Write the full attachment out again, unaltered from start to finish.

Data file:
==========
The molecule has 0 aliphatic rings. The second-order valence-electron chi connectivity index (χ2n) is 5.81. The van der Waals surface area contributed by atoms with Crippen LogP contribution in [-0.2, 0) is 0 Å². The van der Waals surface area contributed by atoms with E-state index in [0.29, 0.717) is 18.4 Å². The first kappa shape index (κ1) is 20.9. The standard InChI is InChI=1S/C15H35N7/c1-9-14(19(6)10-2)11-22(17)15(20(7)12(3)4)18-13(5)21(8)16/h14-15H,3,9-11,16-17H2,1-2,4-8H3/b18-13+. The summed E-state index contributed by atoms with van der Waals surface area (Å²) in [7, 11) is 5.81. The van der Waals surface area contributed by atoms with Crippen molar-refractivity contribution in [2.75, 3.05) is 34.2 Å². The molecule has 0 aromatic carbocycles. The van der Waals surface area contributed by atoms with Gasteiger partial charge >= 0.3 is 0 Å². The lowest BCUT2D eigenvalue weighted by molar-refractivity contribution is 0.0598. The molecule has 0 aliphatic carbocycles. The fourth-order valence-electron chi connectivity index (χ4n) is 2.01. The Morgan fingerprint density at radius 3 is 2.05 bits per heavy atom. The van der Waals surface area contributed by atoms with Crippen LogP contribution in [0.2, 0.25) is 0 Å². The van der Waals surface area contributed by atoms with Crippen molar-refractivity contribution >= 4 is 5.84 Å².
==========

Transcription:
The molecule has 0 aliphatic rings. The second-order valence-electron chi connectivity index (χ2n) is 5.81. The van der Waals surface area contributed by atoms with Crippen LogP contribution in [-0.2, 0) is 0 Å². The van der Waals surface area contributed by atoms with E-state index in [0.29, 0.717) is 18.4 Å². The first kappa shape index (κ1) is 20.9. The standard InChI is InChI=1S/C15H35N7/c1-9-14(19(6)10-2)11-22(17)15(20(7)12(3)4)18-13(5)21(8)16/h14-15H,3,9-11,16-17H2,1-2,4-8H3/b18-13+. The summed E-state index contributed by atoms with van der Waals surface area (Å²) in [7, 11) is 5.81. The van der Waals surface area contributed by atoms with Crippen molar-refractivity contribution in [2.75, 3.05) is 34.2 Å². The molecule has 0 aromatic carbocycles. The van der Waals surface area contributed by atoms with Gasteiger partial charge >= 0.3 is 0 Å². The lowest BCUT2D eigenvalue weighted by molar-refractivity contribution is 0.0598. The molecule has 0 aliphatic carbocycles. The fourth-order valence-electron chi connectivity index (χ4n) is 2.01. The Morgan fingerprint density at radius 3 is 2.05 bits per heavy atom. The van der Waals surface area contributed by atoms with Crippen LogP contribution in [0.2, 0.25) is 0 Å². The van der Waals surface area contributed by atoms with Crippen molar-refractivity contribution >= 4 is 5.84 Å².